Last year, visitors to this fabulously diverse country boasting volcanos and thick Amazon jungle shot up 14 percent compared to 2016, totaling 1.6 million. But that is small compared to other countries in Latin America.
President Lenin Moreno’s idea is for tourism is to prop up the economy, even more than oil.
For that reason, he decreed an open-skies policy a few months ago to free up air traffic and bring more tourists to Quito and Guayaquil.
And many of these travelers will want to go to the Galapagos. The state-owned airline TAM has announced more flights to the islands.
Will the island authorities be able to withstand this pressure?
“We need to stress quality, and have those who come now stay longer — have them tour the rest of the country, offering them package deals,” says the tourism minister.
Travel back in time at Jeddah’s cultural and heritage cafe
- The people of the historic area still hold their values and Ramadan traditions
- Tourists can learn about the historical area over a cup of coffee
JEDDAH: Historic Jeddah is home to Cafe Magad, the cultural and heritage cafe. It holds many hidden treasures of the historical area. The owner and historical consultant Mazen Al-Saqaf explained how the cafe surfaced.
“It was created for visitors and tourists at the historical area of the city of Jeddah.
“Before we created the cafe, we looked at what visitors and tourists needed there, and we found that there was no restful place. Therefore we created a cafe that resembled the sitting rooms and salons in the old houses,” Al-Saqaf told Arab News.
Tourists can learn about the historical area over a cup of coffee, he said.
“It includes a small library that has books on historic Jeddah in Arabic, English and French, for tourists.”
It is also a popular destination among intellectuals and scholars. “Many historians, thinkers and literary scholars are quite fond of this cafe. They enjoy visiting it and writing about historic Jeddah,” Al-Saqaf said.
“I help historians who are writing about historic Jeddah. If anyone has a scientific paper on it, we assist them with rare photographs, rare documents, and rare books and sources,” he added.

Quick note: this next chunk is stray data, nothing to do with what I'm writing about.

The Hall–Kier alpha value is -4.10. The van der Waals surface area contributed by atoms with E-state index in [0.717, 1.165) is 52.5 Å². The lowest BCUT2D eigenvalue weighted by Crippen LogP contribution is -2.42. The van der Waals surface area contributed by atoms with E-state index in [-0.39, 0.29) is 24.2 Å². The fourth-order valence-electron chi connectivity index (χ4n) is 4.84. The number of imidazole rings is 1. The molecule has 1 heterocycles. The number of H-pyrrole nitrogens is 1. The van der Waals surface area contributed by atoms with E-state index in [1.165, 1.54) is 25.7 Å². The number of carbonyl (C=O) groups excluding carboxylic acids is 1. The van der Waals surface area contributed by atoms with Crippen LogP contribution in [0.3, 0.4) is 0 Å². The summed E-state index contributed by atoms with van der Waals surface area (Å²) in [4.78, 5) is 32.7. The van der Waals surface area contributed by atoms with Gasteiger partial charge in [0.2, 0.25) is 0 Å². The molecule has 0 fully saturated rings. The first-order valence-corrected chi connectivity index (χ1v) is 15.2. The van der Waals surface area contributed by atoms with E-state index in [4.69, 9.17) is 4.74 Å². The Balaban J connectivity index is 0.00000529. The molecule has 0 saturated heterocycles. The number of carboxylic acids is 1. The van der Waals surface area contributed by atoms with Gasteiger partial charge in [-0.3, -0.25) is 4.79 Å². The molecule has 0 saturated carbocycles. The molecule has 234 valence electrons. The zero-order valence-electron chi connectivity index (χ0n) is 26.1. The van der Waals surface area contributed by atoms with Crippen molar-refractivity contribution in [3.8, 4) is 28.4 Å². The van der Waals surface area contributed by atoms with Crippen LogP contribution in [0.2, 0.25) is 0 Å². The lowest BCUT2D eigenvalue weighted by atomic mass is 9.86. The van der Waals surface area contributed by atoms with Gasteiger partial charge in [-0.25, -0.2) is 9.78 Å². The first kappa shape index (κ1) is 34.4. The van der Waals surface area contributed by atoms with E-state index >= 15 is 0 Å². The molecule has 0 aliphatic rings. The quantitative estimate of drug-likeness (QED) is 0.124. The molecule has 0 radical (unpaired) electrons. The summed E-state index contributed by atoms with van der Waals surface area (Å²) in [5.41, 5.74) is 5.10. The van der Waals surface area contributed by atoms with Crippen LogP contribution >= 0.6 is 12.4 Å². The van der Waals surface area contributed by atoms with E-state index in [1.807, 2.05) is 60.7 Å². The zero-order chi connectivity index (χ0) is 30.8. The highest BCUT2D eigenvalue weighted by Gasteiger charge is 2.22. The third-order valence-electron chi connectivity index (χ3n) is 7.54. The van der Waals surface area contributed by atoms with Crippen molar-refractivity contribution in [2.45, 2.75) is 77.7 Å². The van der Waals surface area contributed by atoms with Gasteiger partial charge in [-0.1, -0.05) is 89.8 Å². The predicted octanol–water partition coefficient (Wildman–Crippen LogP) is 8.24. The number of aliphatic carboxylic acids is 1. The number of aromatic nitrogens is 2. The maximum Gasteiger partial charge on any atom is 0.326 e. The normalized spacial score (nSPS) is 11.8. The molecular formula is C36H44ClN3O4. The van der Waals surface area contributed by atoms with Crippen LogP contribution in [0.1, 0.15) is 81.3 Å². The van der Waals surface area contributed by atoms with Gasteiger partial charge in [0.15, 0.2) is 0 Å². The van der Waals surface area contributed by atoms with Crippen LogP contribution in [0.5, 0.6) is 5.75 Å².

“On the walls, you have old photographs of historic Jeddah. Visitors and tourists can see how the historic area was and how it is now. There are photographs of embassies: The American Embassy, the British Embassy, the French Embassy. When tourists visit, they can see their embassies. They used to be in these historic houses. There are also photographs of the Dutch Embassy and the Italian Embassy.
“And tourists feel some sort of connection between their history and historic Jeddah,” Al-Saqaf told Arab News.
The cafe is also home to precious and rare historical antiques.
“It holds rare antiques of historic Jeddah. For example, here we have a rare manuscript from the Mamluk period. It is from the year 800 H., and a telephone of King Farouk of Egypt, and a document of the first cheque in the Arabian Peninsula,” said Al-Saqaf.
“Every Saturday we hold a literary night, for historians, scholars and thinkers. We also have musical nights. We do all this to attract visitors from outside the historic area. We are contributing to enriching tourism,” Al-Saqaf told Arab News.
He explained that the cafe is relatively new, but the building is not: “The cafe is three years old, the building is over 400 years old.”
The people of the historic area still hold their values and Ramadan traditions.
“They gather here at the cultural and heritage cafe as one family. Each person brings a dish, and we experience Ramadan like the old days,” Al-Saqaf told Arab News.